Most of you probably know what “agape” is. It’s a Greek word for love. But what is apatheia? Glad you asked. I’m reading Dangerous Passions, Deadly Sins by Dennis Okholm and it is really good. Okholm explains that the early monastic theologians “described the health of the soul as apatheia. . . This is not simply the leveling out of human emotions or the extirpation of the passions. Christian ascetics like Evagrius and Cassian took from the Stoics, Clement of Alexandria, and Egyptian sources such as Anthony, and put their own stamp on the concept. For them apatheia is an abiding sense of peace and joy that comes from the full harmony of the passions–an habitual state developed through discipline (ascesis), which is why we can refer to it in terms of virtue. Through various exercises a person trains herself to be in full possession of her affective faculties so that disordered desires are held in check and rightly ordered, and one can experience a state of deep calm–a ‘repose,’ as Cassian calls it.” (4-5)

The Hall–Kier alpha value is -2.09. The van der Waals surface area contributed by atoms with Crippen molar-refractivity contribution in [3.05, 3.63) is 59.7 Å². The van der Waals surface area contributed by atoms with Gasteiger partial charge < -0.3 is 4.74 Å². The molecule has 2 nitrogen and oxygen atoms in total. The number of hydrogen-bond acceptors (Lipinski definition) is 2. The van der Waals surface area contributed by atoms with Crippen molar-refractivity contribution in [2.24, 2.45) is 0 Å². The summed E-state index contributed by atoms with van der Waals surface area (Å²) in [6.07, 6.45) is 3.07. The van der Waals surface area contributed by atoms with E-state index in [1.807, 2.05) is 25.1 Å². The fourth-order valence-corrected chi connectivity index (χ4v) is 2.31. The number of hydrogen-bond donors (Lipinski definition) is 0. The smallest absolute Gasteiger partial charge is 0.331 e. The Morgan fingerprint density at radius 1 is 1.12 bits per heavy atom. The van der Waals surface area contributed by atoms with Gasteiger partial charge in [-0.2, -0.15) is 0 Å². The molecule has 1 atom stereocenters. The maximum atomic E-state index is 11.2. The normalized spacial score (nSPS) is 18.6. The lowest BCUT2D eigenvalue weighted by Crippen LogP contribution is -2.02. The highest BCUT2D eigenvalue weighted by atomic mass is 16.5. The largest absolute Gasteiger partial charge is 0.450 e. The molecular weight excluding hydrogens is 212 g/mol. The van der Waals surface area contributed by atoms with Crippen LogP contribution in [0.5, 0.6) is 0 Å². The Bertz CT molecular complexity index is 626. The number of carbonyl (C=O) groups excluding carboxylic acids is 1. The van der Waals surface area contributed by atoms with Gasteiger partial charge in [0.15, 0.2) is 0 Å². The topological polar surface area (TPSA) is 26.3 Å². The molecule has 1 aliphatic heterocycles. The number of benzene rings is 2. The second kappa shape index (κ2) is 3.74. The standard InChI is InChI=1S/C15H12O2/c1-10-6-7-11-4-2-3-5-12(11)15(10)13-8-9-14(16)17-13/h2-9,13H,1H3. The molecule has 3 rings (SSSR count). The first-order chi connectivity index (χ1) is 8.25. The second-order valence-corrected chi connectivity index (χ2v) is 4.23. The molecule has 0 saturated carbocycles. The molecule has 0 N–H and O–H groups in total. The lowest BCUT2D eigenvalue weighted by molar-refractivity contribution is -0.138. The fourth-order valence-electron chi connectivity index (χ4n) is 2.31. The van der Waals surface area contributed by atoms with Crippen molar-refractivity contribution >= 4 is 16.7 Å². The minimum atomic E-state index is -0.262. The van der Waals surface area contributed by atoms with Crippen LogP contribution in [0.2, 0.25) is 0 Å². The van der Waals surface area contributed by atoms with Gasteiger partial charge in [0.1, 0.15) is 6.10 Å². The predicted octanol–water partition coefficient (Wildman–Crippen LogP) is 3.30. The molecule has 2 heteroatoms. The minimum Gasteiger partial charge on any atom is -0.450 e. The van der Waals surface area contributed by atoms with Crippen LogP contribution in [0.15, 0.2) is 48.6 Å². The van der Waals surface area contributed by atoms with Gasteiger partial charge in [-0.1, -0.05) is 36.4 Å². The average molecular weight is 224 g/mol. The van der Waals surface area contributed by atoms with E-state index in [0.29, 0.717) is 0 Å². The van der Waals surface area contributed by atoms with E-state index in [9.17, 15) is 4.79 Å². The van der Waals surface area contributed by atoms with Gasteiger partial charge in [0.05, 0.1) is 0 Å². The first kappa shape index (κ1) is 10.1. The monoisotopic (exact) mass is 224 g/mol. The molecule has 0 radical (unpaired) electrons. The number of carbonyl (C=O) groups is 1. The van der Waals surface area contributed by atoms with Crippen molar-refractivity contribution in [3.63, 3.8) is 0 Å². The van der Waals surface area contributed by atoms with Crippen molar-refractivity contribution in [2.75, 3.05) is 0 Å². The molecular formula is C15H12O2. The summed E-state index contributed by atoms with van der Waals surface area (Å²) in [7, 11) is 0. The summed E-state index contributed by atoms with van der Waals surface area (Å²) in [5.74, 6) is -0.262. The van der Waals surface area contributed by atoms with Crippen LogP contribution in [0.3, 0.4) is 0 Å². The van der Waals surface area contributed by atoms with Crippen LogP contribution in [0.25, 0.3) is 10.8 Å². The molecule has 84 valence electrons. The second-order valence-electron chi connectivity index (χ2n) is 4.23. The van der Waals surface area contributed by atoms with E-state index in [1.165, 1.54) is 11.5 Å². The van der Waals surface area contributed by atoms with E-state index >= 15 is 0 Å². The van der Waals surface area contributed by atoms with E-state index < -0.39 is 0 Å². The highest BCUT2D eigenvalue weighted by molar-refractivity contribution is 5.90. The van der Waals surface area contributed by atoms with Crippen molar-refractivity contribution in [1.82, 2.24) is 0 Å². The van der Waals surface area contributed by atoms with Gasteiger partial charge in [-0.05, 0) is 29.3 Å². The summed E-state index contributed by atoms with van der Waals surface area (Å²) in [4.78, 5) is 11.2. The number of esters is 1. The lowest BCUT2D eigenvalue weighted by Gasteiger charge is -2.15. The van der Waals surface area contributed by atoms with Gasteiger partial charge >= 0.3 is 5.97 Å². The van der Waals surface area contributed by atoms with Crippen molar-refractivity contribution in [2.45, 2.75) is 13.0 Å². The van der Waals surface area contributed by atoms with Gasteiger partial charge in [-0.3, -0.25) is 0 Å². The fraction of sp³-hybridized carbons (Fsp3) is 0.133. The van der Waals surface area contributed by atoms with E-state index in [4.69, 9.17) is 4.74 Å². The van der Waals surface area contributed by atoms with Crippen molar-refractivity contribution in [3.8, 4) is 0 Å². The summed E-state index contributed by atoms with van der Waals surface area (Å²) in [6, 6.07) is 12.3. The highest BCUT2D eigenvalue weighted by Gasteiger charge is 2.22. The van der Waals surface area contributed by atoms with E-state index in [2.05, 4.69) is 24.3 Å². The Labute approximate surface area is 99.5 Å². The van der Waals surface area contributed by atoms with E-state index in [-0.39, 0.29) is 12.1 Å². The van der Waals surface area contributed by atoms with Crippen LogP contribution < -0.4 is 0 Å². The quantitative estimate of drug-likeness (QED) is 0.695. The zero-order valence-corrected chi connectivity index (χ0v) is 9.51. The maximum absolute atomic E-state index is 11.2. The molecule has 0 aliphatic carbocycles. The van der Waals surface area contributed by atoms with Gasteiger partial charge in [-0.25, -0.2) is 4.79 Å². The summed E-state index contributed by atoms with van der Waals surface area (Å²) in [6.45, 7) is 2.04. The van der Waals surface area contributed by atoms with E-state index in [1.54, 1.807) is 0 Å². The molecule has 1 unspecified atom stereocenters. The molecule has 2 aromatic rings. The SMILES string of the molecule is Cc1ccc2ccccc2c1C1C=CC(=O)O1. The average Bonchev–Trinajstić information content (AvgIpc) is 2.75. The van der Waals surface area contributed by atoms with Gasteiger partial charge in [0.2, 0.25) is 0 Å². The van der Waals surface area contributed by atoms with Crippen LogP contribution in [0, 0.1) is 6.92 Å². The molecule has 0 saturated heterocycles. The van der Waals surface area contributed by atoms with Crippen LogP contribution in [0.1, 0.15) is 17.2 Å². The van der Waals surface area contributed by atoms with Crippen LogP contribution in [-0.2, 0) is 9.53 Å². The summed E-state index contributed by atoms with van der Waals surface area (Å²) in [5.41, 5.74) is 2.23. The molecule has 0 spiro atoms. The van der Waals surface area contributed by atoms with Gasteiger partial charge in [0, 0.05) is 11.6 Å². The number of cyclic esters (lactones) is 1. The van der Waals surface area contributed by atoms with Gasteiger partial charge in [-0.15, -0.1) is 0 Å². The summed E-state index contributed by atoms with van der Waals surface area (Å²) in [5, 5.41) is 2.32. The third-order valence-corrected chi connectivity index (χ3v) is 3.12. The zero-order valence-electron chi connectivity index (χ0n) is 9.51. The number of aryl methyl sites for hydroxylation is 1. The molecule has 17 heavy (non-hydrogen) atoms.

He continues (and this part really made me think).
“Evagrius teaches that the offspring of apatheia is agapē. Maintaining the harmony of one’s passions enables the person fully to love others and God, because the acquisition of apatheia can stamp out anger, sulking, lust, resentment, envy, and all other impediments to self-giving love. It gets at that root of self-love. Without love for others and God apatheia alone is of little value. Evagrius reminds us that the absence of distracting thoughts itself is not true prayer: ‘It is quite possible for a man to have none but the purest thoughts and yet be so distracted mulling over them that he remains the while far removed from God.‘ (Emphasis mine. 5)